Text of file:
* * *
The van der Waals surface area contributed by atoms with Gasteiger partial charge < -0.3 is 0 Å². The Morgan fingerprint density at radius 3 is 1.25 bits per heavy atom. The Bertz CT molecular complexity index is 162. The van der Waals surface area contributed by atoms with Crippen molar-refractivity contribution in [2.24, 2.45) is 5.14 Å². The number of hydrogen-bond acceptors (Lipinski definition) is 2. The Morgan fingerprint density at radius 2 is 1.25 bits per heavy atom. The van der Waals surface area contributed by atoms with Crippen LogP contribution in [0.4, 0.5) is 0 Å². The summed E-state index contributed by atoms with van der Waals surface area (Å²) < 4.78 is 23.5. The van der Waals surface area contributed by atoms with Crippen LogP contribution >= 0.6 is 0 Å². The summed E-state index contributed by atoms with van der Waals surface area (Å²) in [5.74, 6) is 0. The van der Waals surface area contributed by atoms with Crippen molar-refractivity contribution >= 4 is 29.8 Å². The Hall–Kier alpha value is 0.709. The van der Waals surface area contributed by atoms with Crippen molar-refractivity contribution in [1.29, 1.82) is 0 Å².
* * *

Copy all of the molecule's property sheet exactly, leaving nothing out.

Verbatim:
The van der Waals surface area contributed by atoms with Gasteiger partial charge < -0.3 is 0 Å². The Morgan fingerprint density at radius 3 is 1.25 bits per heavy atom. The Bertz CT molecular complexity index is 162. The van der Waals surface area contributed by atoms with Crippen molar-refractivity contribution in [2.24, 2.45) is 5.14 Å². The number of hydrogen-bond acceptors (Lipinski definition) is 2. The Morgan fingerprint density at radius 2 is 1.25 bits per heavy atom. The van der Waals surface area contributed by atoms with Crippen LogP contribution in [0.4, 0.5) is 0 Å². The summed E-state index contributed by atoms with van der Waals surface area (Å²) < 4.78 is 23.5. The van der Waals surface area contributed by atoms with Crippen LogP contribution >= 0.6 is 0 Å². The summed E-state index contributed by atoms with van der Waals surface area (Å²) in [5.74, 6) is 0. The van der Waals surface area contributed by atoms with Crippen molar-refractivity contribution >= 4 is 29.8 Å². The Hall–Kier alpha value is 0.709. The van der Waals surface area contributed by atoms with Crippen molar-refractivity contribution in [1.29, 1.82) is 0 Å².